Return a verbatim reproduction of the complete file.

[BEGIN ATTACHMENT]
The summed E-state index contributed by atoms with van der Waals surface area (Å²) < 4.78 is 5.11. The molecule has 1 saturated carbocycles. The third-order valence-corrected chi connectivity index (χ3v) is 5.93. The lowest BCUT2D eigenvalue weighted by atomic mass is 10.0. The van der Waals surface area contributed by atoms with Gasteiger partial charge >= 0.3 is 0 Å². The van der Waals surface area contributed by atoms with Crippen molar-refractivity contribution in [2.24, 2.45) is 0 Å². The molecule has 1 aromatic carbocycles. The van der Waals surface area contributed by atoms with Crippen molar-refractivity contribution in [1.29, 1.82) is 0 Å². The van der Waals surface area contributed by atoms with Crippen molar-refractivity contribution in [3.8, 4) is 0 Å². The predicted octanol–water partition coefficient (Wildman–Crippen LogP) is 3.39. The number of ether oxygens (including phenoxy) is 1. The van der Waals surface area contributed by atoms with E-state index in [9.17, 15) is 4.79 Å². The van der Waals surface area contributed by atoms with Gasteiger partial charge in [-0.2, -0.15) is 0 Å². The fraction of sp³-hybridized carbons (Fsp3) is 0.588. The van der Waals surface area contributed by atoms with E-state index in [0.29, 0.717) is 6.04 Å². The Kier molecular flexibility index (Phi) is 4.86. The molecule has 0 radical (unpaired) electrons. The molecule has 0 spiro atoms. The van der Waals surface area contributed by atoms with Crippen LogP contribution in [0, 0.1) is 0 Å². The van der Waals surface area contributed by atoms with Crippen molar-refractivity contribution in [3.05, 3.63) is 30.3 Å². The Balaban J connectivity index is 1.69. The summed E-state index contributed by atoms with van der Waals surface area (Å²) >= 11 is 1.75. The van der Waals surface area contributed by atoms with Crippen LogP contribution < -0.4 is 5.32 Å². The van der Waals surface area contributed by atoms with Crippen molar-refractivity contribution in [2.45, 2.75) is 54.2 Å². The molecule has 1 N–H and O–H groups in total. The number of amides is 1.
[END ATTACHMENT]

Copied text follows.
The summed E-state index contributed by atoms with van der Waals surface area (Å²) < 4.78 is 5.11. The molecule has 1 saturated carbocycles. The third-order valence-corrected chi connectivity index (χ3v) is 5.93. The lowest BCUT2D eigenvalue weighted by atomic mass is 10.0. The van der Waals surface area contributed by atoms with Gasteiger partial charge >= 0.3 is 0 Å². The van der Waals surface area contributed by atoms with Crippen molar-refractivity contribution in [2.24, 2.45) is 0 Å². The molecule has 1 aromatic carbocycles. The van der Waals surface area contributed by atoms with Crippen molar-refractivity contribution in [1.29, 1.82) is 0 Å². The van der Waals surface area contributed by atoms with Crippen molar-refractivity contribution in [3.8, 4) is 0 Å². The predicted octanol–water partition coefficient (Wildman–Crippen LogP) is 3.39. The number of ether oxygens (including phenoxy) is 1. The van der Waals surface area contributed by atoms with E-state index in [9.17, 15) is 4.79 Å². The van der Waals surface area contributed by atoms with Gasteiger partial charge in [-0.2, -0.15) is 0 Å². The fraction of sp³-hybridized carbons (Fsp3) is 0.588. The van der Waals surface area contributed by atoms with E-state index in [0.29, 0.717) is 6.04 Å². The Kier molecular flexibility index (Phi) is 4.86. The molecule has 0 radical (unpaired) electrons. The molecule has 0 spiro atoms. The van der Waals surface area contributed by atoms with Crippen LogP contribution in [0, 0.1) is 0 Å². The van der Waals surface area contributed by atoms with Crippen molar-refractivity contribution in [3.05, 3.63) is 30.3 Å². The Balaban J connectivity index is 1.69. The summed E-state index contributed by atoms with van der Waals surface area (Å²) >= 11 is 1.75. The van der Waals surface area contributed by atoms with Crippen LogP contribution < -0.4 is 5.32 Å². The van der Waals surface area contributed by atoms with Crippen molar-refractivity contribution in [2.45, 2.75) is 54.2 Å². The molecule has 1 N–H and O–H groups in total. The number of amides is 1.